, meaning ‘holding’ or ‘estate’.
MASSARA Italian, Greek
Either a feminine form of MASSARO
or from the equivalent occupational or status name in medieval Greek, (massaras
meaning ‘peasant’ or ‘share cropper’) which is from the word massaria
meaning ‘small farm’.
An occupational or status name from the word massaro
, which in northern Italy denoted a tenant farmer or sharecropper, and in central and southern Italy, could also denote an agent or steward of a rural estate.
MCCARTAN Scottish Gaelic
Anglicized form of Gaelic Mac Artáin
(meaning ‘son of Artán’), which is a diminutive of the personal name Art
, meaning ‘bear’.
MCCARTNEY Scottish Gaelic
Anglicized form of Scottish Gaelic Mac Artaine
, (meaning ‘son of Artan’) which is a diminutive of the personal name Art
, meaning ‘bear’ or ‘hero’. Compare Irish Mac Artáin (see MCCARTAN
), of which this surname is a variant.
A topographic name for someone who lived near a meadow. The form meadow
derives from mǣdwe
, the dative case of Old English mǣd
A habitational name from a place named Padley, which was probably named with the Old English personal name Padda
meaning ‘glade, woodland clearing’. Alternatively, the first element may have been padde
, meaning ‘toad’.
PERPICH English (American)
Americanized spelling of Croatian and Serbian PRPIĆ
was a term denoting young girls who, in the dry season, would visit houses in the village and pray for rain.
PIN French, Dutch
A topographic name for someone living by a pine tree or in a pine forest, or a habitational name from a place named with the Old French word pin
, meaning ‘pine’.
PINN English, German
A metonymic occupational name for a maker of pins or pegs, which is from Middle English pin
and Middle Low German pinne
meaning ‘pin’ or ‘peg’. In some cases, the German name was an metonymic occupational name for a shoemaker.
PINN English (British)
A topographic or habitational name from a place named with Middle English pinne
, meaning ‘hill’ (Old English penn
POZOS Spanish, Galician
A habitational name from any of several places named with the plural of pozo
, meaning ‘well’. See POZO
RAPPA Italian, Sicilian
from Sicilian rappa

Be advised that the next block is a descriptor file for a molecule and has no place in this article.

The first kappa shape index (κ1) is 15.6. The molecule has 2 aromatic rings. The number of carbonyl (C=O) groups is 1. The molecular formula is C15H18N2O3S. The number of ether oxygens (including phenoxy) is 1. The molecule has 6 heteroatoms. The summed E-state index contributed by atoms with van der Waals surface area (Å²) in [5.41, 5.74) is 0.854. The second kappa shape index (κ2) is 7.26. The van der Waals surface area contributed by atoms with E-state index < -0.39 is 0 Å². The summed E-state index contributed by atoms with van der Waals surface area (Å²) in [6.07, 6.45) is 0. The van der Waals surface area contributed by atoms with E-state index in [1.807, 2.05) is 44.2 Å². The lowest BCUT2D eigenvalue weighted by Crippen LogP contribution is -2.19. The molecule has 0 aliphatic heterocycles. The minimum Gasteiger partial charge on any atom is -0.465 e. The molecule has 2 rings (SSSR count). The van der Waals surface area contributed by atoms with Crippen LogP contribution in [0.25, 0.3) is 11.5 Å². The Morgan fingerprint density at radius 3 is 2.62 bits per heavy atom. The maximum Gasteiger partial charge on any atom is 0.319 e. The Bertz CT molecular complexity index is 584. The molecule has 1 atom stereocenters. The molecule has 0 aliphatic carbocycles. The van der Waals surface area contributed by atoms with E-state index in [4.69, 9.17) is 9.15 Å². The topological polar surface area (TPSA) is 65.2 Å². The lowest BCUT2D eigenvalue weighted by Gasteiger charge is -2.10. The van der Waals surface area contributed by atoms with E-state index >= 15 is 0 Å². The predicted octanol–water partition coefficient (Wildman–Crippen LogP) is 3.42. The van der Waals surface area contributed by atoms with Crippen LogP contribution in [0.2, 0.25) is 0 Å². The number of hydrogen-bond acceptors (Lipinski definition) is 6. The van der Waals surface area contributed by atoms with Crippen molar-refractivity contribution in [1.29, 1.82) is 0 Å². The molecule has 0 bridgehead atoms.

meaning ‘bunch, cluster’ or Italian rappa
meaning ‘lock, quiff’, which was presumably applied as a nickname with reference to someone’s hair.
A habitational name for someone from a place named Riding or Rieding. It is also possibly an altered spelling of Reitinger
, a topographic name from Reit(e)
, which means ‘clearing’ (Old High German riuti
From a nickname for a red-haired person, from Middle High German rost
A metonymic occupational name for a limeburner or blacksmith, from Middle High German, Middle Low German rōst
meaning ‘grate, grill’ or Middle High German rōst(e)
meaning ‘fire, embers, pyre, grate’ (typically one for burning lime).
Shortened Anglicized form of Gaelic Ó Scurra
, meaning ‘descendant of Scurra’, a personal name of uncertain origin.
Reduced Anglicized form of Gaelic Ó Scoireadh
, meaning ‘descendant of Scoireadh’.
Was apparently a nickname for an active, brisk, or smart person. The word spry
is of obscure origin.
Combination of Swedish tun
(from Old Norse tún
) "enclosure, courtyard, plot, fence" and berg
From a nickname for a bold or energetic person, from Middle High German wacker
meaning ‘fresh’, ‘lively’, ‘brave’, or ‘valiant’.
A habitational surname for someone from a place named Wacławice or a place called Wacławów, which were all named from the personal name WACŁAW
A metonymic occupational name for a greengrocer or grower or seller of herbs, from Middle High German würz
, meaning ‘herb’.